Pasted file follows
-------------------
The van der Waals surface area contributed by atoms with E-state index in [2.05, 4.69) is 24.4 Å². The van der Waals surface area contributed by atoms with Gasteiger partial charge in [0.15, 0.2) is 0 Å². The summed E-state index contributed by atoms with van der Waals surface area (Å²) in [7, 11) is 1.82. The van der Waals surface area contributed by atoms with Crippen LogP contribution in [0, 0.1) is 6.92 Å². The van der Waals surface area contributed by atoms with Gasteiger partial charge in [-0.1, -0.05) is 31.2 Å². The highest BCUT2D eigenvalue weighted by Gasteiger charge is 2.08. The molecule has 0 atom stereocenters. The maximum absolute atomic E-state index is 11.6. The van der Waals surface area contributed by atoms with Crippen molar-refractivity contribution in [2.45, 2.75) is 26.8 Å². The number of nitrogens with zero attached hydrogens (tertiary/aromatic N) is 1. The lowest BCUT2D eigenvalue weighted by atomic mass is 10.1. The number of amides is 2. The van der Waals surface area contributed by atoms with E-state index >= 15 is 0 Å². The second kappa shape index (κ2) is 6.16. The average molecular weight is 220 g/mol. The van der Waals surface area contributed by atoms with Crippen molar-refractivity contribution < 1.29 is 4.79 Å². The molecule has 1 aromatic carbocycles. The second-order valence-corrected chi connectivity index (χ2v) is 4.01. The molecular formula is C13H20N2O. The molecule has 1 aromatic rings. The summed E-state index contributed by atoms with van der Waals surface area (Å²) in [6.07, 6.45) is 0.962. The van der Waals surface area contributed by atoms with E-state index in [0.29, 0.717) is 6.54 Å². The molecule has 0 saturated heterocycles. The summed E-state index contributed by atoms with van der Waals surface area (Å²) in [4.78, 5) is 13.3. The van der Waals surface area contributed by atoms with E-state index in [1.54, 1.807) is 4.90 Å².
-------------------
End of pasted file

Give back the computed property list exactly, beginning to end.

The van der Waals surface area contributed by atoms with E-state index in [2.05, 4.69) is 24.4 Å². The van der Waals surface area contributed by atoms with Gasteiger partial charge in [0.15, 0.2) is 0 Å². The summed E-state index contributed by atoms with van der Waals surface area (Å²) in [7, 11) is 1.82. The van der Waals surface area contributed by atoms with Crippen LogP contribution in [0, 0.1) is 6.92 Å². The van der Waals surface area contributed by atoms with Gasteiger partial charge in [-0.1, -0.05) is 31.2 Å². The highest BCUT2D eigenvalue weighted by Gasteiger charge is 2.08. The molecule has 0 atom stereocenters. The maximum absolute atomic E-state index is 11.6. The van der Waals surface area contributed by atoms with Crippen molar-refractivity contribution in [2.45, 2.75) is 26.8 Å². The number of nitrogens with zero attached hydrogens (tertiary/aromatic N) is 1. The lowest BCUT2D eigenvalue weighted by atomic mass is 10.1. The number of amides is 2. The van der Waals surface area contributed by atoms with E-state index >= 15 is 0 Å². The second kappa shape index (κ2) is 6.16. The average molecular weight is 220 g/mol. The van der Waals surface area contributed by atoms with Crippen molar-refractivity contribution < 1.29 is 4.79 Å². The molecule has 1 aromatic carbocycles. The second-order valence-corrected chi connectivity index (χ2v) is 4.01. The molecular formula is C13H20N2O. The molecule has 1 aromatic rings. The summed E-state index contributed by atoms with van der Waals surface area (Å²) in [6.07, 6.45) is 0.962. The van der Waals surface area contributed by atoms with E-state index in [0.29, 0.717) is 6.54 Å². The molecule has 0 saturated heterocycles. The summed E-state index contributed by atoms with van der Waals surface area (Å²) in [4.78, 5) is 13.3. The van der Waals surface area contributed by atoms with E-state index in [1.54, 1.807) is 4.90 Å².